South Korean film “Steel Rain 2: Summit”, which is a sort of retread instead of being a direct sequel to “Steel Rain” (2017), a jumbled geopolitical thriller which tries too many things at once. While it strives to maintain its attitude straight as required, it also tries not only broad satire and blatant melodrama but also obligatory geopolitical lecture on that complicated relationships among US, Japan, China, and South and North Korea, and I found it too messy and incoherent in addition to being bothered by its simple-minded nationalistic viewpoint which is not so different from that of its predecessor.
Jung Woo-sung, who previously played a strong-willed North Korean hero in “Steel Rain”, plays South Korean President Han Kyeong-Jae, and the first act of the movie mainly focuses on how President Han has tried hard for a successful peace treaty between North Korea and US during last several years. When the US government led by President Smoot (Angus MacFadyen) refuses to step back a bit for the peace treaty, President Han has no choice but to accept what President Smoot demands, but then he is warned in private about the potential trouble from that political choice by the Chinese ambassador in South Korea.
As shown from the prologue scene set somewhere in the middle of the East China Sea, things turn out to be quite more complicated than it seems on the surface. President Han is reported about a shady financial backdoor dealing between one prominent right-wing figure in Japan and a suspicious Chinese businessman, but he and his ministers still cannot discern what is exactly going on, though they all sense that something may happen around the time of the upcoming summit between President Smoot and the chairman of North Korea.
When President Smoot and President Han arrive in Wonsan, North Korea, everything looks fine and well on the surface, but President Han soon finds himself in a tricky situation as sandwiched between President Smoot and the chairman of North Korea. President Smoot shows nothing but contempt and arrogance in front of his opponent, and the chairman of North Korea, played by Yoo Yeon-seok, is certainly not amused by Smoot’s boorish attitude. Although he is technically more or less than a moderator without much power, President Han tries to facilitate the progress of the summit as much as he can, but he only comes to reach to the dead end while the other two figures keep refusing to step back at all.
And then they are all suddenly thrown into a very dangerous circumstance. The Supreme Guard Command Chief of North Korea, played by Kwak Do-won (He previously played a South Korean government official helping Jung’s character in “Steel Rain”, by the way), attempts a coup d’état mainly because he has opposed to the peace treaty, and he and his soldiers quickly surround President Han and President Smooth as well as the chairman of North Korea.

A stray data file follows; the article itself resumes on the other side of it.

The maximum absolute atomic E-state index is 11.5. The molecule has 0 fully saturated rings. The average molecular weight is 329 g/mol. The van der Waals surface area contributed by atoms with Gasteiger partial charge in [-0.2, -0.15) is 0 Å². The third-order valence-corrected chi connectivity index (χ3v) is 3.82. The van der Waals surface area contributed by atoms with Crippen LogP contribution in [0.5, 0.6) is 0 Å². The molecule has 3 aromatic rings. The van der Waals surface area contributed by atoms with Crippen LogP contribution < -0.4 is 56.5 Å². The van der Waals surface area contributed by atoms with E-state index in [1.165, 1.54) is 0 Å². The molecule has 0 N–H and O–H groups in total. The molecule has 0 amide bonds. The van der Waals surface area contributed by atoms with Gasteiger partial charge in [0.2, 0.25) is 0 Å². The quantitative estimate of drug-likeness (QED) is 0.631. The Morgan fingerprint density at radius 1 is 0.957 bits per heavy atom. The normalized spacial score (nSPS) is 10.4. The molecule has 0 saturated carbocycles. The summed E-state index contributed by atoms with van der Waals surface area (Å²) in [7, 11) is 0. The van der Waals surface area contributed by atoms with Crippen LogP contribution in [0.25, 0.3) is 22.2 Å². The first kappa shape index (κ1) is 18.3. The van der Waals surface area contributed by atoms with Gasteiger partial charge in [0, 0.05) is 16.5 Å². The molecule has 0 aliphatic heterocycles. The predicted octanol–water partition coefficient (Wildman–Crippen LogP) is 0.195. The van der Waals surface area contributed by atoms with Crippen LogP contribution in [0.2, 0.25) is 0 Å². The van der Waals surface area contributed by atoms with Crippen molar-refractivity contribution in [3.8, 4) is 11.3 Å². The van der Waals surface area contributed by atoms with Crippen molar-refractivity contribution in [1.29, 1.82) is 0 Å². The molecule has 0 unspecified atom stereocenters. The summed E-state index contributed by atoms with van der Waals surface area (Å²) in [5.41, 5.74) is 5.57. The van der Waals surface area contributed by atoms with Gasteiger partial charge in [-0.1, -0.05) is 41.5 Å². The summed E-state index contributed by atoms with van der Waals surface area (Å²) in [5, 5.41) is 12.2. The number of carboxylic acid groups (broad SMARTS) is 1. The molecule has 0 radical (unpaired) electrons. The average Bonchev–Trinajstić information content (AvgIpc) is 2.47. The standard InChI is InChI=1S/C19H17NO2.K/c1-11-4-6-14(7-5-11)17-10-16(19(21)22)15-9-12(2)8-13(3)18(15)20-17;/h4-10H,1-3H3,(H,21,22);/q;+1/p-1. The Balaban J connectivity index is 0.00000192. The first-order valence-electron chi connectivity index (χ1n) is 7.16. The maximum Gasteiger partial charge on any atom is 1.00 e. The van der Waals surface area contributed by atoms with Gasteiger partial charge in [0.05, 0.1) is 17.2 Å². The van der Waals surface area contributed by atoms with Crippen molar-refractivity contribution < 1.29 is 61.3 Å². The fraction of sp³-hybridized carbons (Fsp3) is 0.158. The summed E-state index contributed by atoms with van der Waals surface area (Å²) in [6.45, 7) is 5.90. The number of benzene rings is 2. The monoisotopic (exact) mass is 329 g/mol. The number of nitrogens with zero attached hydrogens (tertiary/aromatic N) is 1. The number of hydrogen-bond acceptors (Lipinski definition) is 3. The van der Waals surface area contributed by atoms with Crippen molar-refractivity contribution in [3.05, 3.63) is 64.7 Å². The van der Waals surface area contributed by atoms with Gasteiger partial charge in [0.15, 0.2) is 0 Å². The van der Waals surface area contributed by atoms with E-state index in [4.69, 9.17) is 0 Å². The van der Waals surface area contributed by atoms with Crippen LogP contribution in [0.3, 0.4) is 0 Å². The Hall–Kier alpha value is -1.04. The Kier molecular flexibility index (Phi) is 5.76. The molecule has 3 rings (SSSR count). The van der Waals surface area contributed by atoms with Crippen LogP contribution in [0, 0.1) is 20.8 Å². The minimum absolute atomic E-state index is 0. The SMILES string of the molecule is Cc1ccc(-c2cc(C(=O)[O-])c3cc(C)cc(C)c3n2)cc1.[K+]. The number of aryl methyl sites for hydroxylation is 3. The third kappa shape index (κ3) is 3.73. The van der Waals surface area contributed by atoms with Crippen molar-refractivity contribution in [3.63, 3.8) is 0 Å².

Along with President Han and the chairman of North Korea, President Han is swiftly taken to a North Korean nuclear submarine ready to launch a nuclear missile at any point, and the movie accordingly enters the territory of “The Hunt for Red October” (1990) and “Crimson Tide” (1995) as the submarine sails to a certain spot in the East Sea of the Korean Peninsula. In front of his three very important hostages, the Supreme Guard Command Chief of North Korea has your average talkative villain scene, and, thanks to that, everyone in the submarine comes to realize how serious the situation really is for not only North and South Korea but also the surrounding countries.
Now you will probably roll your eyes on the sheer preposterousness of the plot, but then the screenplay by director/writer Yang woo-seok goes further with more unlikely elements. Besides the busy political intrigues around US, China, and Japan, there is a very big typhoon coming to the East Sea of the Korean Peninsula, and then there are also a series of loud and frustrating arguments among President Han, President Smoot, and the chairman of North Korea, who are now stuck together in a stuffy cabin without any progress. Again, President Han tries to get things under control, and that leads to several tedious moments as he lectures a lot on the geopolitical situation surrounding South and North Korea in front of two other guys.
During the last act, the movie throws several tense action scenes unfolded inside and outside the submarine as expected, but it still suffers from its weak storytelling and thin characterization, and the main cast members only come to fill their respective spots without anything else to do. While Jung and Kwak are engaging performers who ably carried the previous film together, both of them are again limited by their colorless characters, though Kwak seems to enjoy chewing his big moments as much as he can. In case of the other notable main cast members in the film, Yoo Yeon-seok manages to hold his own place well between Kwak and Jung, and Angus MacFadyen shamelessly goes all the way for overacting because, well, that goes with the territory if you play a character who is clearly based on that orange-faced prick occupying the White House at present.
Although it is not a total disaster like that atrocious nationalistic junk called “Hanbando” (2006), “Steel Rain 2: Summit” is one or two steps below its predecessor in terms of skill and entertainment. Yes, I did not like “Steel Rain” enough, but it was entertaining at least during its first half, and it is a bit of shame that its follow-up fails to reach to the standard set by its predecessor without anything particularly new or fresh.